With a year's worth of data, three agriculture economists revisit early-pandemic predictions on the food supply chain
A year of data shows early-pandemic calls for radical changes to food systems and risk management programs were unfounded, say some economists.
Particularly in the early days of the COVID-19 pandemic, food supply chains struggled to adapt to changing consumption patterns and processors shut down due to virus outbreaks.
“Into that void of uncertainty came a lot of voices on suggestions and policies,” said Ryan Cardwell, an economist and professor from the University of Manitoba. He spoke during a University of Manitoba online webinar on April 14.
Cardwell saw two common themes from commenters: food production and security were seriously threatened and must be transformed, and that farm incomes and production were in jeopardy.
“I felt that a lot of the commentary that I was reading was perhaps unwarranted, and even worse, perhaps misguided and may have resulted, had it been followed, in policies that made things even worse,” he said.
There were several short-term shocks like the shift of food expenditures from food service to retail, said Jill Hobbs, an agriculture economist from the University of Saskatchewan. This required realignment of supply chains.
However, she called these short-run issues.
In broad strokes, however, food production was up, said Cardwell. Ag exports were “at or near a record,” he said.
The food consumer price index showed that in most months, the rate of food price inflation was below the rate of food price inflation in 2019.
“Food prices were very stable in 2020 relative to history,” said Cardwell.
Statistics for farm income in 2020 are not available but Cardwell said Agriculture and Agri-Food Canada is forecasting that farm incomes will approach record levels.
Cardwell said even economists who were confident the food system would adapt were surprised how well it held up. This data suggests that early calls for transformational change were unwarranted, he said.
“There were sort of often ulterior motives to these things,” Cardwell said. “You know, people who had preferences for smaller scale, or whatever, were sort of capitalizing on this as an avenue forward for change.”
There’s no evidence that a more localized or regional food system would have fared any better if faced by the same shocks, Hobbs said.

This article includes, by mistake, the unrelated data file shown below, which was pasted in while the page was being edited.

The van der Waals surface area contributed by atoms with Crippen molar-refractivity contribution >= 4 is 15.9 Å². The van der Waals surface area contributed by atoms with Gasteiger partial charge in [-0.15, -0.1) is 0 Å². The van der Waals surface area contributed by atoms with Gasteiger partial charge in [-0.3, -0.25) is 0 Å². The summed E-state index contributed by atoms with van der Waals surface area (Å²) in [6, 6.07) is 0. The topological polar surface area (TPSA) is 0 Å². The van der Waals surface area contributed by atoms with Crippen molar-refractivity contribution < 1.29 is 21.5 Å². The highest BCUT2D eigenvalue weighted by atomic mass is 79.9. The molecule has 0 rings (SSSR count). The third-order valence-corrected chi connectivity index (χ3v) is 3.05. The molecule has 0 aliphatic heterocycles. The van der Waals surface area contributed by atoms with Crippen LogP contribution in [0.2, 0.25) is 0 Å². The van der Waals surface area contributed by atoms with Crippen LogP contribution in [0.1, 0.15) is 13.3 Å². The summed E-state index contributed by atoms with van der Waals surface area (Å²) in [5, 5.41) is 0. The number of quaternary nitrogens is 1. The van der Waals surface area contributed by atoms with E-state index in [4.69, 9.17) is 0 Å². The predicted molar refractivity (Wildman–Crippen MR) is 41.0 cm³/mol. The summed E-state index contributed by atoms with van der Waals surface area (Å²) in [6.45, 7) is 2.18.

Small meat processors, for instance, would be vulnerable to the same labour issues as large packers, she said. Several large packers had to shut down as COVID-19 spread among workers.
Initial calls for huge sums of money for farm risk management programs also proved to be unwarranted, said Alan Ker, director of the Institute for the Advanced Study of Food and Agricultural Policy at the University of Guelph.
“There was a lot of talk, rhetoric out there about that these programs would fall apart or farms would fall apart without sufficient funds going into these programs,” said Ker.
In April the Canadian Federation of Agriculture called for $2.6 billion in emergency funding for impacts not covered by existing risk management programs. The Grain Farmers of Ontario ran an ad which said “the food supply chain is breaking.”
The government put aside $125 million through its AgriRecovery framework for additional expenses caused by processing delays; however, Ker said he can’t tell that many farmers have capitalized on those funds.
FCC was given additional lending capacity, but there’s no evidence that a lot of it was used, said Ker. “These programs amounted to very little,” said Ker.
Cardwell and Ker agreed the suite of risk management programs would have held up, even if things went worse than they did.
The markets were nimble and responded quickly, said Cardwell. Government policies aren’t nimble so if considering a big change in policy, he said; we need good evidence to support it.
Last spring Ker, Hobbs and Cardwell wrote articles for a special issue of the Canadian Journal of Agriculture Economics in which they predicted how the food system would hold up during the pandemic. This spring they’re revisiting their predictions in another special issue of the journal.